Seeing Wetiko

On Capitalism, mind viruses, and antidotes for a world in transition.


| Winter 2016



Greed

It was, after all, European projects—from the Enlightenment to the Industrial Revolution, to colonialism, imperialism, and slavery—that developed the technology that opened up the channels that facilitated the spread of wetiko culture all around the world.

Photo by Casey Hugelfink/Flickr

It’s delicate confronting these priests of the golden bull
They preach from the pulpit of the bottom line
Their minds rustle with million dollar bills
You say Silver burns a hole in your pocket
And Gold burns a hole in your soul
Well, uranium burns a hole in forever
It just gets out of control.
– Buffy Sainte-Marie, “The Priests of the Golden Bull”

What if we told you that humanity is being driven to the brink of extinction by an illness? That all the poverty, the climate devastation, the perpetual war, and consumption fetishism we see all around us have roots in a mass psychological infection? What if we went on to say that this infection is not just highly communicable but also self-replicating, according to the laws of cultural evolution, and that it remains so clandestine in our psyches that most hosts will, as a condition of their infected state, vehemently deny that they are infected? What if we then told you that this ‘mind virus’ can be described as a form of cannibalism. Yes, cannibalism. Not necessarily in the literal flesh-eating sense but rather the idea of consuming others—human and non-human—as a means of securing personal wealth and supremacy.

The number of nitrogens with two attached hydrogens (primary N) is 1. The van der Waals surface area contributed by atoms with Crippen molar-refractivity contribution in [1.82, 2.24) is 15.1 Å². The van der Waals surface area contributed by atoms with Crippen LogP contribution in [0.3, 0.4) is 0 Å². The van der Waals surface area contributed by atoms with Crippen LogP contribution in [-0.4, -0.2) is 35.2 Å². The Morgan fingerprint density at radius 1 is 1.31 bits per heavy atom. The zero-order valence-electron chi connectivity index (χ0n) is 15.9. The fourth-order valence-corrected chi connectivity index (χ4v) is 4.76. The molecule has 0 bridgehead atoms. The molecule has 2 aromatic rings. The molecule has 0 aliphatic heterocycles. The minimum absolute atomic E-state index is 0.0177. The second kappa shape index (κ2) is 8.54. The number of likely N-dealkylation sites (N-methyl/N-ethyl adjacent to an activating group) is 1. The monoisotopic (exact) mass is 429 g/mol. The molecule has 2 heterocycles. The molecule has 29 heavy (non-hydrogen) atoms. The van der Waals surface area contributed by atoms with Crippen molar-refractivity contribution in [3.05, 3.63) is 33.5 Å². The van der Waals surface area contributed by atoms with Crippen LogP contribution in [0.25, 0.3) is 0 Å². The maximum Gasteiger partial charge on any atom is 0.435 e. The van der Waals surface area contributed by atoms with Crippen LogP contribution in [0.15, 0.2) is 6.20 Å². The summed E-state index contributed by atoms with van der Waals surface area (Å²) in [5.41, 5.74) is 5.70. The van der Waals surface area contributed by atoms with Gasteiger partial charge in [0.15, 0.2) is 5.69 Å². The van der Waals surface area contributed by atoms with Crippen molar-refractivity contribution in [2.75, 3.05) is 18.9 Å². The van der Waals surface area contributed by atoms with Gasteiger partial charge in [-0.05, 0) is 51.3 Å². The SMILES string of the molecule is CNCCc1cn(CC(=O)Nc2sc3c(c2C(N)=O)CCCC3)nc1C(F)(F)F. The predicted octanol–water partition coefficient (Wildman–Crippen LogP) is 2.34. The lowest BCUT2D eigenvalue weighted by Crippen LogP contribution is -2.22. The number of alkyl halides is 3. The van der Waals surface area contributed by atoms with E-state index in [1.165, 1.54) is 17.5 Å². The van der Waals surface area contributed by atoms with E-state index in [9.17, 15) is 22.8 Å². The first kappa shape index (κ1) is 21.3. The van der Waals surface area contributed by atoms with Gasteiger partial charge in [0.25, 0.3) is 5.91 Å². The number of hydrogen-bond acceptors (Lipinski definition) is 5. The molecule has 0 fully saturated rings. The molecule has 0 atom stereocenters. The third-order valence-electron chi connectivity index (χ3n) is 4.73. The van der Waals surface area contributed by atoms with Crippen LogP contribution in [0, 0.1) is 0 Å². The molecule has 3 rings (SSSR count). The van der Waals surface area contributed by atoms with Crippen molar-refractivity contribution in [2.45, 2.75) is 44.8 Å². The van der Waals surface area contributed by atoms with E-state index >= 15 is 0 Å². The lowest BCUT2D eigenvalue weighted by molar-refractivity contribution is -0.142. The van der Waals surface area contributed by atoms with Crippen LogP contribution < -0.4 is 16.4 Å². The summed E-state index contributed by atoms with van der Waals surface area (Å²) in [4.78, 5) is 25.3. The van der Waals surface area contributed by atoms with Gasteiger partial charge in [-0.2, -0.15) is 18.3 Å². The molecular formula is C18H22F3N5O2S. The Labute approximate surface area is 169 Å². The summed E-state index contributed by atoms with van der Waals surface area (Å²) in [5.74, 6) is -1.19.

You may dismiss this line of thinking as New Age woo-woo or, worse, a lefty conspiracy theory. But this approach of viewing the transmission of ideas as a key determinant of the emergent reality is increasingly validated by various branches of science, including evolutionary theory, quantum physics, cognitive linguistics, and epigenetics.

The history of this infection is long, strange, and dark. But it leads to hope.

Viruses of the Mind

The New World fell not to a sword but to a meme.
~ Daniel Quinn

One of the most well-accepted scientific theories that helps explain the power of idea-spreading is memetics.